Time to don your trench coat and fish out your magnifying glass (you still have one of those, right?) — I have a super secret spy mission for you.
And if you uncover the right clues, your travel business is gonna grow, big time.
Here’s why: One of the best ways to develop magnetic messaging for your travel business is by doing a little detective work. Sniff out the trail and then “steal” insights from the very sources your target market already connects with, to use in your own marketing.
I’m not talking about copying and pasting other people’s work and passing it off as you own, by the way. (As a copywriter, I consider plagiarism the 8th cardinal sin).
Nope. You can spy, swipe, and steal *legally* to hone your own client messaging. Here’s the best way to do it:
Spy on the competition.
You don’t have to get Watergate levels of sneaky here (again, we’re focusing on legal strategies!), but doing a competitive audit of the travel advisors you admire and who share your niche will provide clarity on what you should include in your own copy.
How to Do a Competitive Audit
For a competitive audit, choose three to five of your competitors and cruise on over to the home pages of their websites. After surveying the home pages, take note of the following things:
What services and benefits does nearly every competitor include on their home page?
If certain benefits are being highlighted consistently, you can assume that your target market will expect to see those same benefits on your own site — so be sure to include them.
For example, if your niche is river cruises and your main competitors spend a lot of space talking about the intimacy of river cruising — thanks to the ships’ small sizes — you can conclude that the desire for an intimate vacation is a big reason your target market gravitates toward river cruising. Try leading with that on your own home page, in social media posts and ads, and in your own newsletters!
What services and benefits do you provide that you don’t see on your competitors’ websites?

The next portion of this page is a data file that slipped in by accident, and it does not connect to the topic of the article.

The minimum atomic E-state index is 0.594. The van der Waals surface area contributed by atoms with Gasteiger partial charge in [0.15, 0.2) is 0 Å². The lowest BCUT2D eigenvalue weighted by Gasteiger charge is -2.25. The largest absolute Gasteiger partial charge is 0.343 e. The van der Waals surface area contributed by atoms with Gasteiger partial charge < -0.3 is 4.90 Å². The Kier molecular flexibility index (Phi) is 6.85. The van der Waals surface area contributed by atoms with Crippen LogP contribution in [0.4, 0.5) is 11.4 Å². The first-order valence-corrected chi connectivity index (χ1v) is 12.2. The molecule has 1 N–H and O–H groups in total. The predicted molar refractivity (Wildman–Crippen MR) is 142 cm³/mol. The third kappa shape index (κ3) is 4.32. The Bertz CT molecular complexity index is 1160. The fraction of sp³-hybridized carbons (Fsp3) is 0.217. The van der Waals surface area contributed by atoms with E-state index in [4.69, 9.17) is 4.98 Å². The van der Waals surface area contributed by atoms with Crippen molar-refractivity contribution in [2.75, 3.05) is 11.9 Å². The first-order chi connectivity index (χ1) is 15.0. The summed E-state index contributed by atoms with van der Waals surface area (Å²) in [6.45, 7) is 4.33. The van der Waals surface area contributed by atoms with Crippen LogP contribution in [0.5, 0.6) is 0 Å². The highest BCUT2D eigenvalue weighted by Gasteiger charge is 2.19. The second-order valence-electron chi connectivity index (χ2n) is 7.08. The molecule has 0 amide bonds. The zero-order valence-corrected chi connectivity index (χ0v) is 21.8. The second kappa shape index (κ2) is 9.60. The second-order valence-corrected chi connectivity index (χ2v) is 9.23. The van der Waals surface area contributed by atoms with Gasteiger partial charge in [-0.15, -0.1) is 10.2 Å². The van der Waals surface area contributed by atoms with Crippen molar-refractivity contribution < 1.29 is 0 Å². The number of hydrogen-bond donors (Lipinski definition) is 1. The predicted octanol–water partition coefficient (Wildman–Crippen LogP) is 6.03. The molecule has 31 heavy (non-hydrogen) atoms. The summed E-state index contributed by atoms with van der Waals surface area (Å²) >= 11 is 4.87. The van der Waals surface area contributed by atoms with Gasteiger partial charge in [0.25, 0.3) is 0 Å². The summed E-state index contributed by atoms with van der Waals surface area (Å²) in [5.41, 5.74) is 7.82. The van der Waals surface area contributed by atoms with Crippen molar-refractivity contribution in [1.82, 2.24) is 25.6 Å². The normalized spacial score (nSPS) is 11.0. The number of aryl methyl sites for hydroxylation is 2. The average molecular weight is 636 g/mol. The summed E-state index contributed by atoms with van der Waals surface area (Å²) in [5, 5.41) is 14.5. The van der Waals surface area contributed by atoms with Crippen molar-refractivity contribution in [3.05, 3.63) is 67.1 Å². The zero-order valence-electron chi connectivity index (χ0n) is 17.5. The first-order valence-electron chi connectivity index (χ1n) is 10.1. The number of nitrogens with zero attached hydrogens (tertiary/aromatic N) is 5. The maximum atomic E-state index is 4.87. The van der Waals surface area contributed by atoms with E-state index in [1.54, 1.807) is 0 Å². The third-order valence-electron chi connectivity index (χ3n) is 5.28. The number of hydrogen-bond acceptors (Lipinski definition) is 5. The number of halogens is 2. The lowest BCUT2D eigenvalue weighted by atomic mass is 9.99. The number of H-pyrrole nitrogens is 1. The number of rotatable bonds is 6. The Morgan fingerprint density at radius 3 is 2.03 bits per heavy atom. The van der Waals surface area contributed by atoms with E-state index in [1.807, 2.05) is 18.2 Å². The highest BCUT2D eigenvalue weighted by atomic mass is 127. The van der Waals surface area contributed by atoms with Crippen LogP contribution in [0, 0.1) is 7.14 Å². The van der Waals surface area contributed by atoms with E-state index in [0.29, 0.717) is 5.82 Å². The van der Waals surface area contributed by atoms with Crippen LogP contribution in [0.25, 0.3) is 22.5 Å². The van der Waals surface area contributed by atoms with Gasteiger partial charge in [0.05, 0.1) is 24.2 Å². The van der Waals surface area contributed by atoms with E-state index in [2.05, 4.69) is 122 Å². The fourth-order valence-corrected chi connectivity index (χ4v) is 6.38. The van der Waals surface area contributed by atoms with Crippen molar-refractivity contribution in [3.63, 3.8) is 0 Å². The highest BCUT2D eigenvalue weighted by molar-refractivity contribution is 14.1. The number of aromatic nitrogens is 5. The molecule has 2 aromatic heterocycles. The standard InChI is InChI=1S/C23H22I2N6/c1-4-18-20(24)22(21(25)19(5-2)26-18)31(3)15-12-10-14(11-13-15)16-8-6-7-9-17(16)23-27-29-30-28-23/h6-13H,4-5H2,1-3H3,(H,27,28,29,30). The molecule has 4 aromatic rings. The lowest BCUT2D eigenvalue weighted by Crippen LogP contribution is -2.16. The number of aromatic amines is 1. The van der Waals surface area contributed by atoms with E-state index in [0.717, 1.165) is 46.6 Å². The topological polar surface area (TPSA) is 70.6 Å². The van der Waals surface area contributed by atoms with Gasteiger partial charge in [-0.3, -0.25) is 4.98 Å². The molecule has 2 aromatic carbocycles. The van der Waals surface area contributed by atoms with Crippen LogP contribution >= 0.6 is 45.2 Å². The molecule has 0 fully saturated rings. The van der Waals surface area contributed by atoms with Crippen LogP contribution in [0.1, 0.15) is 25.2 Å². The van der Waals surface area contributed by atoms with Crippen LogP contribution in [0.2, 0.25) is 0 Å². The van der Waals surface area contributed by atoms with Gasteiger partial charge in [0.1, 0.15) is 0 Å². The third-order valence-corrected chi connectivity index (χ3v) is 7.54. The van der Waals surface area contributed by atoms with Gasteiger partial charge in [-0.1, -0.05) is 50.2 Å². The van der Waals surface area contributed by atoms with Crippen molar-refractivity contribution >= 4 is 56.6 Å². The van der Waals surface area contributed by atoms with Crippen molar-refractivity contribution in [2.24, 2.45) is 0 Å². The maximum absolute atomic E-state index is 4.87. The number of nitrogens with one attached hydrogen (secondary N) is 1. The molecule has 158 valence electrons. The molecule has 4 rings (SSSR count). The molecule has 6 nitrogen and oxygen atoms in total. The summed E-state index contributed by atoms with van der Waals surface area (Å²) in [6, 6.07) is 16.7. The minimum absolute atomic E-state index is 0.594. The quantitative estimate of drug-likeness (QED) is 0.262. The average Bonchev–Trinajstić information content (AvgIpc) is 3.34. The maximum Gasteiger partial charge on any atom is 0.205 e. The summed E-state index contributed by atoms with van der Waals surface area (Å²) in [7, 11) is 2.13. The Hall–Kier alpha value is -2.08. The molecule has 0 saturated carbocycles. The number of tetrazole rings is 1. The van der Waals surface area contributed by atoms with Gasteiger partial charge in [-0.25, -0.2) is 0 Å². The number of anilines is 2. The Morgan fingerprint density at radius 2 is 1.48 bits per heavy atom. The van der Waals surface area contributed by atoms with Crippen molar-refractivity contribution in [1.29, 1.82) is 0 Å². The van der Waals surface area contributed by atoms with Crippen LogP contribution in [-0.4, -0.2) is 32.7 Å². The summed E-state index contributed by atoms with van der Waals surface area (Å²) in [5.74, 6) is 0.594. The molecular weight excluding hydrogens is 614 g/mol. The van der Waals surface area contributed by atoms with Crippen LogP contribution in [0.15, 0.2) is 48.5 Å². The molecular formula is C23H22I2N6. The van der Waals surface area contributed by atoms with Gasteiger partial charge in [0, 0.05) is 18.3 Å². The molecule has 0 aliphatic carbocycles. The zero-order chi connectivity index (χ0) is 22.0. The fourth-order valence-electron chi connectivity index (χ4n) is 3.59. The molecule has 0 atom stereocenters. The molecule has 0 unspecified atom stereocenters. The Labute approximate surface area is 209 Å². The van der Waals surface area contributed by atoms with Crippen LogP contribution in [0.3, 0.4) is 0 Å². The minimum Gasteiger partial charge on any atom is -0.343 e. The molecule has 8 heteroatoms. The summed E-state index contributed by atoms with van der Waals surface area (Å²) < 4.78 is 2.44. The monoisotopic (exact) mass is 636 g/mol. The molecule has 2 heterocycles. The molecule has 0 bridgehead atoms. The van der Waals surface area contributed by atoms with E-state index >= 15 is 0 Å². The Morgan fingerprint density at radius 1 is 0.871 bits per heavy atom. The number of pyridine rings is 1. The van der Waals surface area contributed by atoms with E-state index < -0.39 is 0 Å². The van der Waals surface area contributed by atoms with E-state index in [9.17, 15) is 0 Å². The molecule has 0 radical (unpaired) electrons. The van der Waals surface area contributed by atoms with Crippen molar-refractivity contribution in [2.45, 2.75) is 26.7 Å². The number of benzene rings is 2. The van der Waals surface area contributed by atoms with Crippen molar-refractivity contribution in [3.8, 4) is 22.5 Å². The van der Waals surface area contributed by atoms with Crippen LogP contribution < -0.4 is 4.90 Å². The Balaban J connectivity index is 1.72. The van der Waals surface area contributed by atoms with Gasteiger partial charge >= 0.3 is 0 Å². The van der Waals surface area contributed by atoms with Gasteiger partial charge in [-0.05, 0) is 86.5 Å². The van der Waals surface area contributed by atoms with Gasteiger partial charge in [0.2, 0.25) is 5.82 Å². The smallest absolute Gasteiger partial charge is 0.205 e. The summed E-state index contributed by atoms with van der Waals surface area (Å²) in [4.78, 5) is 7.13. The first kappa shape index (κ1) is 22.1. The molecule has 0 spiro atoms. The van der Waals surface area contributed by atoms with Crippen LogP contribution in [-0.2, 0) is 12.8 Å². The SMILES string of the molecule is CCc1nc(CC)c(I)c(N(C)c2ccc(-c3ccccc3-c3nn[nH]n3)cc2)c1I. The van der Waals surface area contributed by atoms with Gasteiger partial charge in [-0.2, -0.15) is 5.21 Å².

Those are your differentiators — and you’ll definitely want to include those on your site to set yourself apart from the pack.
Let’s say, for example, you specialize in villa rentals in Tuscany. You don’t see many of your competitors offering concierge services, like arranging for baby sisters or personal chefs to swing by the villa. If this is something you do offer, make sure you call that out on your site — and explain how these services enhance a villa vacation.
Researching these two things through a competitive audit guarantees that your messaging across all of your copy and content resonates with your ideal clients.
There are, however, two caveats:
1) This isn’t going to work if you’re doing a competitive audit of an unsuccessful travel advisor. In fact, that’ll just show you what not to do. So look for signs that the travel advisors you want to spy on are running successful businesses — things like having lots of testimonials, lots of followers on social media, a well-designed and well-written website (proof they have money to invest in their own marketing), they charge sizable service fees, etc.
2) Again, you’re NOT copying and pasting any messaging from your competitors’ sites! Feel free to include phrases and vocabulary you really like, but you want to put your own spin on it. Otherwise, why would anyone choose to work with you, specifically, if your marketing looks and sounds like someone else’s? Someone who probably already has greater visibility than you, to boot? Remember, even if you offer the exact same services as your competitor, there are a number of important ways you should be differentiating yourself — like through your story, your personality, and your experience.
Phew! Ready to start spying now? It’s time to get your James Bond on!
Let me know in the comments if your sleuthing leads to any marketing “aha” moments.